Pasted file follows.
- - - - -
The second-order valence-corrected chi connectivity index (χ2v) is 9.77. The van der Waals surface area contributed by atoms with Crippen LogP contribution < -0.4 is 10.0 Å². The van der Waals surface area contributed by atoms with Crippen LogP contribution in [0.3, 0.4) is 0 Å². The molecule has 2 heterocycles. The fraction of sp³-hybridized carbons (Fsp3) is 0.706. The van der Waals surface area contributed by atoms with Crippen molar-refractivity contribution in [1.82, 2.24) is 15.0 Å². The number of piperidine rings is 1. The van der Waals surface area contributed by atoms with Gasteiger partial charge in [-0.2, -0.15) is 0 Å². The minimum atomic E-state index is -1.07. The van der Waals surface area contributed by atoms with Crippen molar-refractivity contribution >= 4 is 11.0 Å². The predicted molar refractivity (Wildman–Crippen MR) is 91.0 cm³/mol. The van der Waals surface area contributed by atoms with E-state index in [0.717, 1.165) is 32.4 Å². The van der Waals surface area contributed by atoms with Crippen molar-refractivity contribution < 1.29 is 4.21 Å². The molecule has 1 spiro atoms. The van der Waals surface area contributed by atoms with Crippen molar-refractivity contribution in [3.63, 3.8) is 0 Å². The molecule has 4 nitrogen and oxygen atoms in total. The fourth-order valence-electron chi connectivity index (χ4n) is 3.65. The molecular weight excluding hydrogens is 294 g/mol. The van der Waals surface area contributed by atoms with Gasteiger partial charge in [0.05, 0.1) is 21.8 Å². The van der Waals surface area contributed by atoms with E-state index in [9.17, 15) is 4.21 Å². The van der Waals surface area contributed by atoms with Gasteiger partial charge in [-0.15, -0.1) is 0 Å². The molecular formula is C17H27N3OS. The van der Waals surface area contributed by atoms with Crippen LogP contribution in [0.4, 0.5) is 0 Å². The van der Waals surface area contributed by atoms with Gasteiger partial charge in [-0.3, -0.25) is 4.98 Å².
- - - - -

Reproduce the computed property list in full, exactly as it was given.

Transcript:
The second-order valence-corrected chi connectivity index (χ2v) is 9.77. The van der Waals surface area contributed by atoms with Crippen LogP contribution < -0.4 is 10.0 Å². The van der Waals surface area contributed by atoms with Crippen LogP contribution in [0.3, 0.4) is 0 Å². The molecule has 2 heterocycles. The fraction of sp³-hybridized carbons (Fsp3) is 0.706. The van der Waals surface area contributed by atoms with Crippen molar-refractivity contribution in [1.82, 2.24) is 15.0 Å². The number of piperidine rings is 1. The van der Waals surface area contributed by atoms with Gasteiger partial charge in [-0.2, -0.15) is 0 Å². The minimum atomic E-state index is -1.07. The van der Waals surface area contributed by atoms with Crippen molar-refractivity contribution >= 4 is 11.0 Å². The predicted molar refractivity (Wildman–Crippen MR) is 91.0 cm³/mol. The van der Waals surface area contributed by atoms with E-state index in [0.717, 1.165) is 32.4 Å². The van der Waals surface area contributed by atoms with Crippen molar-refractivity contribution < 1.29 is 4.21 Å². The molecule has 1 spiro atoms. The van der Waals surface area contributed by atoms with Crippen molar-refractivity contribution in [3.63, 3.8) is 0 Å². The molecule has 4 nitrogen and oxygen atoms in total. The fourth-order valence-electron chi connectivity index (χ4n) is 3.65. The molecular weight excluding hydrogens is 294 g/mol. The van der Waals surface area contributed by atoms with Gasteiger partial charge in [0.05, 0.1) is 21.8 Å². The van der Waals surface area contributed by atoms with E-state index in [9.17, 15) is 4.21 Å². The van der Waals surface area contributed by atoms with Gasteiger partial charge in [-0.15, -0.1) is 0 Å². The molecular formula is C17H27N3OS. The van der Waals surface area contributed by atoms with Crippen LogP contribution in [0.4, 0.5) is 0 Å². The van der Waals surface area contributed by atoms with Gasteiger partial charge in [-0.3, -0.25) is 4.98 Å².